“My response is always the same, shame on you,” Klinakis said. “You have the same rights as anyone else in this country. You have an obligation to get informed and understand the issues.”

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In relation to advancing voter outreach and that people get their ballot to the poll by any means necessary, Carson Mayor Albert Robles is proud that his city will be hosting a voting center. Residents can walk in up until the end of the election and register to vote, drop off their ballots, and have a new ballot printed if their original was lost or damaged.

“Carson is home to one of the most diverse places in not only the state but nationwide,” Robles said in a message to News4usonline. “All the information we disseminate is geared towards improving minority voter turnout.”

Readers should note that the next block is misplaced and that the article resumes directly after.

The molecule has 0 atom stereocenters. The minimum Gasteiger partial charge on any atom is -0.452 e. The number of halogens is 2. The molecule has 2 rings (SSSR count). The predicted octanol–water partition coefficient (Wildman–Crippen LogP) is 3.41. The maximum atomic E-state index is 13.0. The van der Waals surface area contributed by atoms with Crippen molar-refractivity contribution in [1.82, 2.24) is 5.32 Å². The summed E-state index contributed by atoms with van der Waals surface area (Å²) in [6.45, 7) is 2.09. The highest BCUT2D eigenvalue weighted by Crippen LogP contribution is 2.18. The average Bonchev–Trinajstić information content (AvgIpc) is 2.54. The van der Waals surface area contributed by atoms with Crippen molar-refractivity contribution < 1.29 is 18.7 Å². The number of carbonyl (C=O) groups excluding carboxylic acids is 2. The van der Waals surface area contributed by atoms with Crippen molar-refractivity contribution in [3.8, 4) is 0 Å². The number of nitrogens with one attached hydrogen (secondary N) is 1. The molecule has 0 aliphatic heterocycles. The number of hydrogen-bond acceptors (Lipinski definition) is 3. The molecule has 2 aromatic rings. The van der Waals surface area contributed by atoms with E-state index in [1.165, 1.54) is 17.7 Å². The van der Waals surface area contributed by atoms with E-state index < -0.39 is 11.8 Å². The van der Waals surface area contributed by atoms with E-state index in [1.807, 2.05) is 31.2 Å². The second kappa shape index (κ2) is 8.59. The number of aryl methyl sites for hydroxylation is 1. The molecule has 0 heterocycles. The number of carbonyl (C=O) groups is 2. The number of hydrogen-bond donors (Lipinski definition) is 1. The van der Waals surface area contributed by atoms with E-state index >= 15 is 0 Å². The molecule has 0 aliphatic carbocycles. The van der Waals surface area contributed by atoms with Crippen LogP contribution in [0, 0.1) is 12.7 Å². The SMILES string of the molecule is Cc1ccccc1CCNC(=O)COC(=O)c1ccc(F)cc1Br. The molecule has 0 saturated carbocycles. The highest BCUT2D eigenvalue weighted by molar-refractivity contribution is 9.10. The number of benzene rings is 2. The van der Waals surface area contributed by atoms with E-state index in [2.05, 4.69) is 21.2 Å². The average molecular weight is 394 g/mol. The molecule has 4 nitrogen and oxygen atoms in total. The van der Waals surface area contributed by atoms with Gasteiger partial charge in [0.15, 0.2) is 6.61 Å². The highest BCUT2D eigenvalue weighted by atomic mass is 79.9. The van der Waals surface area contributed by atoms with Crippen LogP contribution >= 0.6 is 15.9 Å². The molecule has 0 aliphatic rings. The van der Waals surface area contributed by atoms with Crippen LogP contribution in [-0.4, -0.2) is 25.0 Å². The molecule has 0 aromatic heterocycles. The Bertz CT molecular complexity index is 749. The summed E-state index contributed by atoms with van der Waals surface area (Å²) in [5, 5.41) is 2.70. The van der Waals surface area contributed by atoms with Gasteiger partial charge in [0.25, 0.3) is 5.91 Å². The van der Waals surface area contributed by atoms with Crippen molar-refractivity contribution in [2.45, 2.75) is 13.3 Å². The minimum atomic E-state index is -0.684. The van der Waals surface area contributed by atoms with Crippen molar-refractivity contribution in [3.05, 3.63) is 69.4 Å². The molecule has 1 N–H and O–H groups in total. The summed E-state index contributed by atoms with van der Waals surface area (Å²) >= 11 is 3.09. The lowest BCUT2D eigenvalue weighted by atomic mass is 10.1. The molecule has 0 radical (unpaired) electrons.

The City of Carson website has a variety of voting information including the new district maps to find out what district people live in, a tracking ballot feature, where to locate official vote by mail drop boxes, information about Measure K, and a 2020 General Municipal Election FAQs.

“We are in the business of enfranchising voters, not disfranchising voters,” Robles said.

As much as helping votes matter, informing the people on what is on the ballot and attracting new voters is also a priority. 

Dr. Anthony Asadullah Samad, executive director of the Mervyn Dymally African American Political & Economic Institute (MDAAPEI) on the campus of California State University, Dominguez Hills (CSUDH) has been analyzing the voting tactics and is approaching the election differently by not only looking at the presidential election but also the propositions that are being presented.